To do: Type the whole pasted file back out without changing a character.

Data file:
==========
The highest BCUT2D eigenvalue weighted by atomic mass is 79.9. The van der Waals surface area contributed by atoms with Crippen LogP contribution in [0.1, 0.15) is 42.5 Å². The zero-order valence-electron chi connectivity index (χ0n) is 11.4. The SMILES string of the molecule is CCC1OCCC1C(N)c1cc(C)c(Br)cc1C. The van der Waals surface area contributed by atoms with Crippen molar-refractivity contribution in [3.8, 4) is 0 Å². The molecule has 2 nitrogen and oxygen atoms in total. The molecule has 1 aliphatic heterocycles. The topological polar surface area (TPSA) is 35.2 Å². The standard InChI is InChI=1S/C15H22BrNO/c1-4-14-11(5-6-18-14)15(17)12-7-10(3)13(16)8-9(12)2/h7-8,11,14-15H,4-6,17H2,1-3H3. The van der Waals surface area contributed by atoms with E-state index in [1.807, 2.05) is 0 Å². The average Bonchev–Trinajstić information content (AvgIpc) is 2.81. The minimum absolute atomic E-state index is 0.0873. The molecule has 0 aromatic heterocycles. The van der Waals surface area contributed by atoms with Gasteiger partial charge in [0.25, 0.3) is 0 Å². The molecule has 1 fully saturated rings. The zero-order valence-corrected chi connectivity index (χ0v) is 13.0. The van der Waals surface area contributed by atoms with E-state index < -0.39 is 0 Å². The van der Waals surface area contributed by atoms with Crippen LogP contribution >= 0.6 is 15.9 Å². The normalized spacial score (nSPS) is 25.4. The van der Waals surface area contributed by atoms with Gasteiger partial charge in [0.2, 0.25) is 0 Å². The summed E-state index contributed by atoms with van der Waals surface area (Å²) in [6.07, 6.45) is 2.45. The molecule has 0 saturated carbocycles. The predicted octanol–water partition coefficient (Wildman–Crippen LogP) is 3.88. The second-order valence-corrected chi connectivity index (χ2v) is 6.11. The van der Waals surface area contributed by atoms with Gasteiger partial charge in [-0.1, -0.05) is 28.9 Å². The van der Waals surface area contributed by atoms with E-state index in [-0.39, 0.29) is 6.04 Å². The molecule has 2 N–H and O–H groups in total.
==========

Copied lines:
The highest BCUT2D eigenvalue weighted by atomic mass is 79.9. The van der Waals surface area contributed by atoms with Crippen LogP contribution in [0.1, 0.15) is 42.5 Å². The zero-order valence-electron chi connectivity index (χ0n) is 11.4. The SMILES string of the molecule is CCC1OCCC1C(N)c1cc(C)c(Br)cc1C. The van der Waals surface area contributed by atoms with Crippen molar-refractivity contribution in [3.8, 4) is 0 Å². The molecule has 2 nitrogen and oxygen atoms in total. The molecule has 1 aliphatic heterocycles. The topological polar surface area (TPSA) is 35.2 Å². The standard InChI is InChI=1S/C15H22BrNO/c1-4-14-11(5-6-18-14)15(17)12-7-10(3)13(16)8-9(12)2/h7-8,11,14-15H,4-6,17H2,1-3H3. The van der Waals surface area contributed by atoms with E-state index in [1.807, 2.05) is 0 Å². The average Bonchev–Trinajstić information content (AvgIpc) is 2.81. The minimum absolute atomic E-state index is 0.0873. The molecule has 0 aromatic heterocycles. The van der Waals surface area contributed by atoms with Gasteiger partial charge in [0.25, 0.3) is 0 Å². The molecule has 1 fully saturated rings. The zero-order valence-corrected chi connectivity index (χ0v) is 13.0. The van der Waals surface area contributed by atoms with E-state index < -0.39 is 0 Å². The van der Waals surface area contributed by atoms with Crippen LogP contribution >= 0.6 is 15.9 Å². The normalized spacial score (nSPS) is 25.4. The van der Waals surface area contributed by atoms with Gasteiger partial charge in [0.2, 0.25) is 0 Å². The summed E-state index contributed by atoms with van der Waals surface area (Å²) in [6.07, 6.45) is 2.45. The molecule has 0 saturated carbocycles. The predicted octanol–water partition coefficient (Wildman–Crippen LogP) is 3.88. The second-order valence-corrected chi connectivity index (χ2v) is 6.11. The van der Waals surface area contributed by atoms with Gasteiger partial charge in [-0.1, -0.05) is 28.9 Å². The van der Waals surface area contributed by atoms with E-state index in [-0.39, 0.29) is 6.04 Å². The molecule has 2 N–H and O–H groups in total.